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Infusing the Social Studies with Literacy Practices to Improve Outcomes for Students with Learning Disabilities

Elizabeth Swanson*

Department of Special Education, The University of Texas at Austin, Texas 78712, USA

*Corresponding Author:
Dr. Elizabeth Swanson
Department of Special Education, The University of Texas, Austin, 1 University Station, Austin, TX 78712, USA
Tel:
512-232-2320
Fax: 512-232-2322
E-mail: [email protected]

Received Date: October 23, 2015; Accepted Date: October 26, 2015; Published Date: November 03, 2015

Citation: Swanson E. Infusing the Social Studies with Literacy Practices to Improve Outcomes for Students with Learning Disabilities. J Child Dev Disord. 2015, 1:4.doi: 10.4172/2472-1786.100004

 
Visit for more related articles at Journal of Childhood & Developmental Disorders

This work was supported by the Institute of Education Sciences, U.S. Department of Education, through cooperative agreement R305F100013 and grant R305A150407 to the University of Texas at Austin. The opinions expressed are those of the authors and do not represent views of the Institute or the U.S. Department of Education.

Infusing the Social Studies with Literacy Practices to Improve Outcomes for Students with Learning Disabilities

It is critical that students possess content knowledge. After all, content knowledge is predictive of reading comprehension among elementary school students [1], middle school students, and high school students [2,3]. Social studies classes provide a unique opportunity for students with and without learning disabilities (LD) to gain this important content knowledge. Students with LD are frequently included in the general education social studies classrooms [4,5], and their inclusion poses a unique challenge to teachers. While students with LD benefit from literacy support in social studies in order to develop content knowledge [6], general education social studies teachers view themselves as content area experts and not responsible for literacy instruction [7,8]. Teacher perception is supported by the types of literacy instruction observed in social studies classrooms, where teachers rarely engage in explicit vocabulary or comprehension instruction [9]. In order for students with LD to meet the demands of upper level content area classrooms, literacy support within the content areas is necessary.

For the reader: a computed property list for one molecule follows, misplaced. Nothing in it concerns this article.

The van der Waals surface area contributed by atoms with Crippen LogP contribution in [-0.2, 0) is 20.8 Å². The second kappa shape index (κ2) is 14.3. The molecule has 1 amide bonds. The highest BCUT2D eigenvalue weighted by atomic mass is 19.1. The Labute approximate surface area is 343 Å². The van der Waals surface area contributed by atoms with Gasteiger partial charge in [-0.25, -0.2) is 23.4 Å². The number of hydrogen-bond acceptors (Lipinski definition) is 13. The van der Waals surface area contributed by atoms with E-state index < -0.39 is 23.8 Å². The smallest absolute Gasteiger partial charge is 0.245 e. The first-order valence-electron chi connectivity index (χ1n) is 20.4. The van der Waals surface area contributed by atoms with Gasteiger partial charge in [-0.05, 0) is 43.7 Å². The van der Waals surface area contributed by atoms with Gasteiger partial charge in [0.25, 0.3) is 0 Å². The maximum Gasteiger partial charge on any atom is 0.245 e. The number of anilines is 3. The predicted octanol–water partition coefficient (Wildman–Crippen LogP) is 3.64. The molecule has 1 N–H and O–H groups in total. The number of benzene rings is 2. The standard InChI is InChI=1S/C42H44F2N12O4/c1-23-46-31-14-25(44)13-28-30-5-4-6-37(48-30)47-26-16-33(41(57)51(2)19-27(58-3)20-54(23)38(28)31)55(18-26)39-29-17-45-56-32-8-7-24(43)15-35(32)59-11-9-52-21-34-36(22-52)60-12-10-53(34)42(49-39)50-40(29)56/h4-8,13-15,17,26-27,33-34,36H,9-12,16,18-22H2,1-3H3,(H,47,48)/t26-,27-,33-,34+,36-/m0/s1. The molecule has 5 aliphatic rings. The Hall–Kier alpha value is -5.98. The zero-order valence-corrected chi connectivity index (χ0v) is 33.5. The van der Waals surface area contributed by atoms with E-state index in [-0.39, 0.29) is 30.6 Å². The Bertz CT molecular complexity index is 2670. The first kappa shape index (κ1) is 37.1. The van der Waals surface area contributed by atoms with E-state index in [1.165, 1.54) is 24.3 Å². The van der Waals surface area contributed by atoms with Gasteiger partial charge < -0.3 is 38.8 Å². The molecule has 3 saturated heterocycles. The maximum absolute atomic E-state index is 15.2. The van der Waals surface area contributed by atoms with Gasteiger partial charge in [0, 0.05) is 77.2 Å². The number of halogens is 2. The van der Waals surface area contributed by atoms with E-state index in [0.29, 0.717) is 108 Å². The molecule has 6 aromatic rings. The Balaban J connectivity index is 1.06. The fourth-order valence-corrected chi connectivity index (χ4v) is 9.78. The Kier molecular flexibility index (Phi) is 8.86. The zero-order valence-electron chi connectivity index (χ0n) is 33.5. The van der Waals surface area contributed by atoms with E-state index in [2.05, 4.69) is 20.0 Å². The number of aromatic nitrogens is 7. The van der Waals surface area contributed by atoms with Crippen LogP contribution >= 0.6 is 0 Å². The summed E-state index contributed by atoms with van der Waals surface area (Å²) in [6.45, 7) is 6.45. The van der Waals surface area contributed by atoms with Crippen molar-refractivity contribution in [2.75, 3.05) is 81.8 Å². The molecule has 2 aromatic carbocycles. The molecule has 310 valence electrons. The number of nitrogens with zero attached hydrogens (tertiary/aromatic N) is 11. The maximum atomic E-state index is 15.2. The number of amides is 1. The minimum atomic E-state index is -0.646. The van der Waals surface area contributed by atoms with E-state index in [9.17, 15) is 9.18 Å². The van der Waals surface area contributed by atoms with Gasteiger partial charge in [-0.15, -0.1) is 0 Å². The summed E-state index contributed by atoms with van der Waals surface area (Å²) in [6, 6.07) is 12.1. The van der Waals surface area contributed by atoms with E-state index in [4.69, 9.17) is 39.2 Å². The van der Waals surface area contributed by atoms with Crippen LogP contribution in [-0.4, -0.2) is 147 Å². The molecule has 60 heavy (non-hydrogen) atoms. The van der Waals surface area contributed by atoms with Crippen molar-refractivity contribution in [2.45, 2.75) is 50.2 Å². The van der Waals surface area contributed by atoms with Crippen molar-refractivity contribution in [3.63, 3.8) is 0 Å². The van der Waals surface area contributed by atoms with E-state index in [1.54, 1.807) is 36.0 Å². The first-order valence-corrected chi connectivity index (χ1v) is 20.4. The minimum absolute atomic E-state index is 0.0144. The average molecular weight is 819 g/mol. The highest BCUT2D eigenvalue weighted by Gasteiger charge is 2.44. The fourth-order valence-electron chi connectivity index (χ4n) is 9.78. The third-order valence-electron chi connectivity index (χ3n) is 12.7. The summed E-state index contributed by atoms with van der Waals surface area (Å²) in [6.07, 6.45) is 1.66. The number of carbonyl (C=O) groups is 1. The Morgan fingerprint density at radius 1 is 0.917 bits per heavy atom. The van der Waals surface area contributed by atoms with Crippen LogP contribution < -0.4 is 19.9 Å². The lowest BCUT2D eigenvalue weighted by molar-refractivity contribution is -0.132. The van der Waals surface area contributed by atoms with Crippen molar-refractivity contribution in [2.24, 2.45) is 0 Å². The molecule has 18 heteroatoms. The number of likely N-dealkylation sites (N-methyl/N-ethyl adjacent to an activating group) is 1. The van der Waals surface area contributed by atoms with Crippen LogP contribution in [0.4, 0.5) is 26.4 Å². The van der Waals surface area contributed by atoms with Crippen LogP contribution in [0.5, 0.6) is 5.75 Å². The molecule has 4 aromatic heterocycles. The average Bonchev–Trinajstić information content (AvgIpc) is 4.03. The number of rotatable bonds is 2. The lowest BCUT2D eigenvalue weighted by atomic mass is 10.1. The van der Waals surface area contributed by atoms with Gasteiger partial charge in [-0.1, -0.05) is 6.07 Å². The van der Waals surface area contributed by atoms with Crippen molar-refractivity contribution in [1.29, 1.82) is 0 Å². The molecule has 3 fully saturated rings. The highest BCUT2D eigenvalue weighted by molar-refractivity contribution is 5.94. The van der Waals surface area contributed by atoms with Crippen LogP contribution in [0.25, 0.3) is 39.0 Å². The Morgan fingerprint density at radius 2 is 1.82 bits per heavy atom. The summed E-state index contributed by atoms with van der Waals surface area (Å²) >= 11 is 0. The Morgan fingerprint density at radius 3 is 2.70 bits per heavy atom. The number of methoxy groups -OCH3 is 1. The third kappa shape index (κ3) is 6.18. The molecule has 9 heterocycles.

The effects of literacy instruction in social studies have been investigated on several occasions. In a meta-analysis of 16 studies examining the effects of literacy practices provided to students with LD using social studies content [10], the overall mean effect size was 1.02 indicating that literacy practices delivered using social studies content have a substantially positive effect on vocabulary and content knowledge among students with LD. For students in grades three to six, the mean effect size was 0.78, still large. However, for students in grades seven through 12, effect size was 1.22, significantly larger. Interventions included graphic organizers, mnemonics (i.e. using visuals to remember vocabulary or content), guided notes, and multicomponent interventions. These results indicate that literacy practices delivered within social studies impact outcomes in all grades, and particularly among students in the upper grades.

Promoting adolescents’ comprehension of text (PACT)

Several randomized control trials investigating the effects of PACT—a multicomponent literacy support program— implemented in middle school social studies classes containing students with LD have been conducted [6,11-14]. A brief description of the intervention will be followed by a description of the research base.

PACT is a content approach to reading that is framed within a text-processing view of comprehension [15,16]. It focuses on the text as the vehicle for instruction, engaging students in building coherent representations of the ideas presented in text. All PACT materials can be found on the Meadows Center for Preventing Educational Risk website at http://tinyurl.com/nljkpo5. The intervention is divided into 10-day units of study that contain the following five literacy-based components.

Comprehension canopy: The comprehension canopy contains a motivational springboard and a key question that overarches the content learned throughout the unit. The motivational springboard is usually a short video or image that sparks a short discussion and opportunity to build background knowledge. To facilitate the content learning model, throughout the unit, teachers tie the day’s new learning back to the overarching comprehension question.